Here is a site that sells natural lawn care products.

You have heard of recycling but what about grasscycling?
Grasscycling is the natural recycling of grass by leaving clippings on the lawn when mowing. There are many benefits to grasscycling.
  • It makes turf greener and tougher.
  • It prevents common turf diseases.
  • It reduces or eliminates fertilizer needs. Grasscycling provides about 2 pounds of nitrogen per 1,000 square feet of lawn per year.
  • It cuts down on watering needs
  • It eliminates the disposal of grass clippings and leaves.
Instead of using fertilizer, why not use compost?
Having a compost bin is an easy thing to do. It isn't just something that people in rural areas do, suburbanites and apartment dwellers can do it too! You can compost with a small compost bucket under your sink (complete with lid and filter, no odor), you can compost with a backyard bin or you can build your own composting system. The possibility's are endless. Here are some commercial composters and here is a link to a great composting guide.

Smart Watering can also cut down on the amount of chemical you use on your lawn.

Watering your lawn, on average, accounts for 40 to 60 percent of residential water consumption during the summer months. This makes lawn maintenance not only a chore but also a drain on the pocketbook and water supply. What is worse, is that much of the water applied to lawns is never absorbed by plants.
The greatest waste of water is from watering to often or too rapidly.

Water applied too rapidly is lost as runoff, which may carry polluting fertilizers and pesticides to streams and lakes. Water is also lost into the air when applied as a spray, especially on hot afternoons.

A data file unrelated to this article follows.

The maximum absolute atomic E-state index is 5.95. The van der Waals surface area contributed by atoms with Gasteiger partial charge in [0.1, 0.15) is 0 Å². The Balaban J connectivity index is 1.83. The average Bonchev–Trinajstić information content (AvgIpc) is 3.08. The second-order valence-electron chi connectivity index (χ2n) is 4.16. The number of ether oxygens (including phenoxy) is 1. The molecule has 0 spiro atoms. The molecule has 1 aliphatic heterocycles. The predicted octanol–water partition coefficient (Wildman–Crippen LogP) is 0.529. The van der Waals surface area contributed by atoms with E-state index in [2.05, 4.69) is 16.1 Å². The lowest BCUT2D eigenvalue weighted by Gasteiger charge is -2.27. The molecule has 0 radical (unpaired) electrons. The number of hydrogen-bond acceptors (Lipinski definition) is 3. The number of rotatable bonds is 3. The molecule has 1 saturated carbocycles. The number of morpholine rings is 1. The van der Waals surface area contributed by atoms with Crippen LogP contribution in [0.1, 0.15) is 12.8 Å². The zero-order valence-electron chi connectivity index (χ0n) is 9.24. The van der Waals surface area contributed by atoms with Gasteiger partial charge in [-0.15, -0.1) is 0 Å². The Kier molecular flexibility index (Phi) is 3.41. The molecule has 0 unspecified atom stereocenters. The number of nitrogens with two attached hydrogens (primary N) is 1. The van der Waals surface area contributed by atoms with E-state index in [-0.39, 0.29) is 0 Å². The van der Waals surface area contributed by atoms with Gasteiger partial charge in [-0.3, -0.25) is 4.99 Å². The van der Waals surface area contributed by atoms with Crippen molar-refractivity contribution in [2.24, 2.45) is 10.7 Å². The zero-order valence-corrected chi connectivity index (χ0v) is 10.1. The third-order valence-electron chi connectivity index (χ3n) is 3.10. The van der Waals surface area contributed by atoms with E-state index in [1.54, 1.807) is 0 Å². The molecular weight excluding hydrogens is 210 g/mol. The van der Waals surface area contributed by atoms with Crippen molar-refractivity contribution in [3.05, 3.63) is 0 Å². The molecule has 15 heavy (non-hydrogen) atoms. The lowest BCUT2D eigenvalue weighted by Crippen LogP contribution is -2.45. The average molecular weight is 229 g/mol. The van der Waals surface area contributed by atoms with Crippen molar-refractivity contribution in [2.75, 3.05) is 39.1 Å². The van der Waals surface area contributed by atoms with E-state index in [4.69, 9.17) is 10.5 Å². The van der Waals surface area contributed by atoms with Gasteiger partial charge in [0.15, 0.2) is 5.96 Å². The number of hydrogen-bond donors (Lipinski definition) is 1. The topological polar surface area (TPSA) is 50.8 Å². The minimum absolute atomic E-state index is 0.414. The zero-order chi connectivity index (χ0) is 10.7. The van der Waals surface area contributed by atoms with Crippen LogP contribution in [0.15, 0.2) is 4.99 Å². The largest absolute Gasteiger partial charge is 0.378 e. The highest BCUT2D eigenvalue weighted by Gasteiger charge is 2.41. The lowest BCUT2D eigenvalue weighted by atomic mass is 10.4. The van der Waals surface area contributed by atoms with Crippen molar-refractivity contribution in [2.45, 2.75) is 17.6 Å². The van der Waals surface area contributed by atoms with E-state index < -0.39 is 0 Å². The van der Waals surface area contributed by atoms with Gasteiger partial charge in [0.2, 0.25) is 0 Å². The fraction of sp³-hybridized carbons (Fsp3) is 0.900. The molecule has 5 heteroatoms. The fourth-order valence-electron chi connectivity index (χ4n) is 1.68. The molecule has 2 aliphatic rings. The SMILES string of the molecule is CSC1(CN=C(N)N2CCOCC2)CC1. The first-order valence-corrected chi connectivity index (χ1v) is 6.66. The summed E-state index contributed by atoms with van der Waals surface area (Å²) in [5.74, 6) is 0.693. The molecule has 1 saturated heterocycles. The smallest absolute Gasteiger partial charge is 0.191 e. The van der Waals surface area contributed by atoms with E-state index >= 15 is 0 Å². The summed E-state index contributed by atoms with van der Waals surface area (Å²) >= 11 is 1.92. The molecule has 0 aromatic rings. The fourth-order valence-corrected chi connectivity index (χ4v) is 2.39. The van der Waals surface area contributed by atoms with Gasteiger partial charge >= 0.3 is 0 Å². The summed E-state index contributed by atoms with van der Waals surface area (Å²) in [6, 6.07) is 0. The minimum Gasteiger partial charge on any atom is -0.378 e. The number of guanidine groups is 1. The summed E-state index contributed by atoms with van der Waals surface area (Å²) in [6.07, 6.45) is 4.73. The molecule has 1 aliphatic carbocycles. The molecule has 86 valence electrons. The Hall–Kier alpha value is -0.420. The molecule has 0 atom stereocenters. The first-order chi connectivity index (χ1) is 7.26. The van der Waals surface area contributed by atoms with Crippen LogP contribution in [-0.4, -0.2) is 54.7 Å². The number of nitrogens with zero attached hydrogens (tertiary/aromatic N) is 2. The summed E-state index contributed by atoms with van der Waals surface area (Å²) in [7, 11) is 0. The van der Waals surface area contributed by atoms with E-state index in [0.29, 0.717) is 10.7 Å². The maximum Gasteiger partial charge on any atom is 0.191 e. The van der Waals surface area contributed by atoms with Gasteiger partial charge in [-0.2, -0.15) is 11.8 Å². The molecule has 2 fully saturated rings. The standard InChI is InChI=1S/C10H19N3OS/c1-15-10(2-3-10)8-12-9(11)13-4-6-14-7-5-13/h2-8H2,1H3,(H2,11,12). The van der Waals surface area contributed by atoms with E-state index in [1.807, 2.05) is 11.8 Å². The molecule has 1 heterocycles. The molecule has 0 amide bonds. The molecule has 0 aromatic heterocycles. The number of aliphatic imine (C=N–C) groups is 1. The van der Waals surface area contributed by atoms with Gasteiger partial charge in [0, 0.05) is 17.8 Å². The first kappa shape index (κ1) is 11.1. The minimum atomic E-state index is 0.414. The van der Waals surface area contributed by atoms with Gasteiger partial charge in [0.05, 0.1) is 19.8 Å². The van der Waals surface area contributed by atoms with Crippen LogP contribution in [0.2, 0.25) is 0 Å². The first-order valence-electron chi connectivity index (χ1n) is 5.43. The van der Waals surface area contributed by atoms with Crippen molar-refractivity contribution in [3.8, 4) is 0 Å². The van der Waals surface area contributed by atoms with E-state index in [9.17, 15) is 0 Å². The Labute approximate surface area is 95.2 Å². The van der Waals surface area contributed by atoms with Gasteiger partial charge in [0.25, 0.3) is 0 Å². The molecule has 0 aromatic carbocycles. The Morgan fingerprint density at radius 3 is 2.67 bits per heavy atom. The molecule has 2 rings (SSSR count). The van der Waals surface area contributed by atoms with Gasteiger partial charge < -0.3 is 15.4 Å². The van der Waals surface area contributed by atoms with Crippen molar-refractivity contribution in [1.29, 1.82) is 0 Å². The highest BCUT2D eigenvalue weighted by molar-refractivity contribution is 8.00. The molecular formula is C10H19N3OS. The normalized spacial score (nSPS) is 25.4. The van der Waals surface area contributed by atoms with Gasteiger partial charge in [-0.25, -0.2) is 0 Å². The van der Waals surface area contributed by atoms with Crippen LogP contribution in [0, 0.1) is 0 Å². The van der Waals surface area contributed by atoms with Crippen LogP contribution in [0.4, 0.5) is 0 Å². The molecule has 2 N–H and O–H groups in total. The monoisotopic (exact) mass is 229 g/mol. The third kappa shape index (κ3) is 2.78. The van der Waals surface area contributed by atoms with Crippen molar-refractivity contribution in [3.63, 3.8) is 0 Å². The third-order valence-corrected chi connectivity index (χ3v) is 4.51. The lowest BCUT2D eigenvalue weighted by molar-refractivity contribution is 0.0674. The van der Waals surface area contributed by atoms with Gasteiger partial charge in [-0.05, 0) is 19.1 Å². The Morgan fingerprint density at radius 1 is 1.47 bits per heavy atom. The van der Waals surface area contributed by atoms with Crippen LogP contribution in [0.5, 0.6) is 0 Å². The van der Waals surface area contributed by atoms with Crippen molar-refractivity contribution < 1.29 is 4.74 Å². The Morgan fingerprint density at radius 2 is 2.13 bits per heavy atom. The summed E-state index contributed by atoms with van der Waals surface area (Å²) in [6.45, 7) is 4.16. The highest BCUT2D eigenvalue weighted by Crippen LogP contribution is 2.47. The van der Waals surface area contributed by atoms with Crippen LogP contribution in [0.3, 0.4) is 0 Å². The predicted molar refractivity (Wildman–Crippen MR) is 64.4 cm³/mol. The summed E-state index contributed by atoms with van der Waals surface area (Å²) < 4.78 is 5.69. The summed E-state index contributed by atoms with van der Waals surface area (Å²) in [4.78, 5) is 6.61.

What do do?
Water infrequently yet thoroughly. In the absence of rain, most ground covers will benefit from a very thorough, once per month watering (during the growing season). Saturate to a depth of 8" to 10". This watering schedule will create a deep, well-rooted lawn that efficiently uses the water stored in the soil.
Your watering practices should be influenced by the weather. Decrease the amount and duration of your watering during cool or humid conditions and skip a scheduled watering after a moderate rainfall.

Water during the "right" time of day. If you water early in the morning it will prevent mildew diseases and it will cut down on evaporation. The type of soil you have will determine how often you should water and how much you should water.

Here is a link on how to determine the type of soil you have and how to water accordingly.

Set your sprinklers so that you are actually watering the plants and not the driveway. Use timers and/or moisture sensors to prevent over-watering. Soaker hoses deliver water directly to the base of the plant, reducing moisture loss from evaporation. A sprinkler head should spray large droplets of water instead of a fog or fine mist, which wastes water by evaporation and wind drift.

No comments: